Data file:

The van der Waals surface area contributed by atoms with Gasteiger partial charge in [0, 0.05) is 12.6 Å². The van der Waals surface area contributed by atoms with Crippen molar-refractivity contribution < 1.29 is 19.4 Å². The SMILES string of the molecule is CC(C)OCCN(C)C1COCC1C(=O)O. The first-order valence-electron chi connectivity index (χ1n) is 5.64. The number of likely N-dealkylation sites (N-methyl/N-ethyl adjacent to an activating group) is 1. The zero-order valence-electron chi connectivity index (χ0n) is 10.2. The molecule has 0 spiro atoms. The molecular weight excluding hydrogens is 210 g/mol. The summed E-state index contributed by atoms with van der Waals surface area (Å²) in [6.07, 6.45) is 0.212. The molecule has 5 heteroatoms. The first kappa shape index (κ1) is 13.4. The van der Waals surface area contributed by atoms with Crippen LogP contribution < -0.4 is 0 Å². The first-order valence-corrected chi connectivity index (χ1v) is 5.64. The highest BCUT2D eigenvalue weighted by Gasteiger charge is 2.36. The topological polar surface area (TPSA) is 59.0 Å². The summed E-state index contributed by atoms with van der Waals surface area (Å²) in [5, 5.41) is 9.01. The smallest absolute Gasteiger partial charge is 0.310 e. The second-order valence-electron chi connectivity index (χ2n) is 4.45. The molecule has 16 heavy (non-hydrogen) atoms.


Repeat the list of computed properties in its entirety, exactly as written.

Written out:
The van der Waals surface area contributed by atoms with Gasteiger partial charge in [0, 0.05) is 12.6 Å². The van der Waals surface area contributed by atoms with Crippen molar-refractivity contribution < 1.29 is 19.4 Å². The SMILES string of the molecule is CC(C)OCCN(C)C1COCC1C(=O)O. The first-order valence-electron chi connectivity index (χ1n) is 5.64. The number of likely N-dealkylation sites (N-methyl/N-ethyl adjacent to an activating group) is 1. The zero-order valence-electron chi connectivity index (χ0n) is 10.2. The molecule has 0 spiro atoms. The molecular weight excluding hydrogens is 210 g/mol. The summed E-state index contributed by atoms with van der Waals surface area (Å²) in [6.07, 6.45) is 0.212. The molecule has 5 heteroatoms. The first kappa shape index (κ1) is 13.4. The van der Waals surface area contributed by atoms with Crippen LogP contribution < -0.4 is 0 Å². The first-order valence-corrected chi connectivity index (χ1v) is 5.64. The highest BCUT2D eigenvalue weighted by Gasteiger charge is 2.36. The topological polar surface area (TPSA) is 59.0 Å². The summed E-state index contributed by atoms with van der Waals surface area (Å²) in [5, 5.41) is 9.01. The smallest absolute Gasteiger partial charge is 0.310 e. The second-order valence-electron chi connectivity index (χ2n) is 4.45. The molecule has 16 heavy (non-hydrogen) atoms.